The Party Wall Act originated in London (broadly from 1939) where disputes would often arise between owners of adjoining terraced properties. The Party Wall etc. Act of 1996 extended legislation to the whole country. It is intended to allow disputes to be adjudicated by an independent party wall surveyor. We would usually recommend discussing any intended proposals informally with your neighbour before making any planning applications. This can be followed up with a formal letter agreeing matters. We can offer advice and can act as an independent party wall surveyor if required where disputes may arise. We would stress that we are required to remain independent of the parties involved.
Building Control departments now require SAP (Standard Assessment Procedure) calculations to be provided to ensure that the development meets the energy and heat loss criteria set down under Part L of the Building Regulations. We recommend using a specialist assessor who can provide the required information in a economical manner. The consultant will usually also provide an EPC (Energy Performance Certificate), which is now a legal requirement.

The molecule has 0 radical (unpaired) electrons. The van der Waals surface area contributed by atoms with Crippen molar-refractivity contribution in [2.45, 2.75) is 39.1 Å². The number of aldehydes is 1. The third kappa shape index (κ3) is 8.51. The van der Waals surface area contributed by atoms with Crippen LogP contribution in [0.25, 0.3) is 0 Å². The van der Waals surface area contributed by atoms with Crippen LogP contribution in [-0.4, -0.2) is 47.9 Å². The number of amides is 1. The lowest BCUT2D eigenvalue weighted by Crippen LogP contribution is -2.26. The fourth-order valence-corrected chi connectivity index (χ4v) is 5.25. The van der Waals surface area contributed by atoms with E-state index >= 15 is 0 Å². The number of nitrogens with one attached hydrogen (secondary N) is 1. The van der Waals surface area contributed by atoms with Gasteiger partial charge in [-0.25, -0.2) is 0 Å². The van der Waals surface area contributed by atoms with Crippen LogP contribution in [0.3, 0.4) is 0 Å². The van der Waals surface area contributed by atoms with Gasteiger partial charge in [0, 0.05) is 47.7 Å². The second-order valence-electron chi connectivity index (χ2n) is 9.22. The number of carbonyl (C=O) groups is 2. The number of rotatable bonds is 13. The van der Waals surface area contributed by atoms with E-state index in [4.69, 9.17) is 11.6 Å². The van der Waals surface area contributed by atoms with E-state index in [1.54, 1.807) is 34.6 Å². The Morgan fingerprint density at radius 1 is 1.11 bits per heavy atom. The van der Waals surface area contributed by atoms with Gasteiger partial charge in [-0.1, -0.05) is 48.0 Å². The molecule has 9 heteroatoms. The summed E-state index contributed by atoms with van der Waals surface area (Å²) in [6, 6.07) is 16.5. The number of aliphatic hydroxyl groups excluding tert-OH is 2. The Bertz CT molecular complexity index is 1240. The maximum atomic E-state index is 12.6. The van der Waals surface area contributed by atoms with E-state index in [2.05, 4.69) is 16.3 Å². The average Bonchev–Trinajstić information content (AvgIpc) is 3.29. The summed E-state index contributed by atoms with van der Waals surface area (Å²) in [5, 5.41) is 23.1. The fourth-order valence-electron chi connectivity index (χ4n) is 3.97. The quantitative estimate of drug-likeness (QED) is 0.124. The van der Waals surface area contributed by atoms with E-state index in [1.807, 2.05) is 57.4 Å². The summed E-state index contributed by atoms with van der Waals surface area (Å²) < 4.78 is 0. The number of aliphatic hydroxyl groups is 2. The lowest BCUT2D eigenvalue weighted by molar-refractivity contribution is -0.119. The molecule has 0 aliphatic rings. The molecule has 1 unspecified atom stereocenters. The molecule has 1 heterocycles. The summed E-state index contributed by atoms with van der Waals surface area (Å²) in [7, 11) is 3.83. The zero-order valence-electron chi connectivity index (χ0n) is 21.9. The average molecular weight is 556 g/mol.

The building inspector may also require new or altered buildings to have an acoustic (and possibly air leakage) test. Again this is the realm of a specialist with appropriate testing equipment. The overall cost is not large but potentially needs to be allowed for within a budget!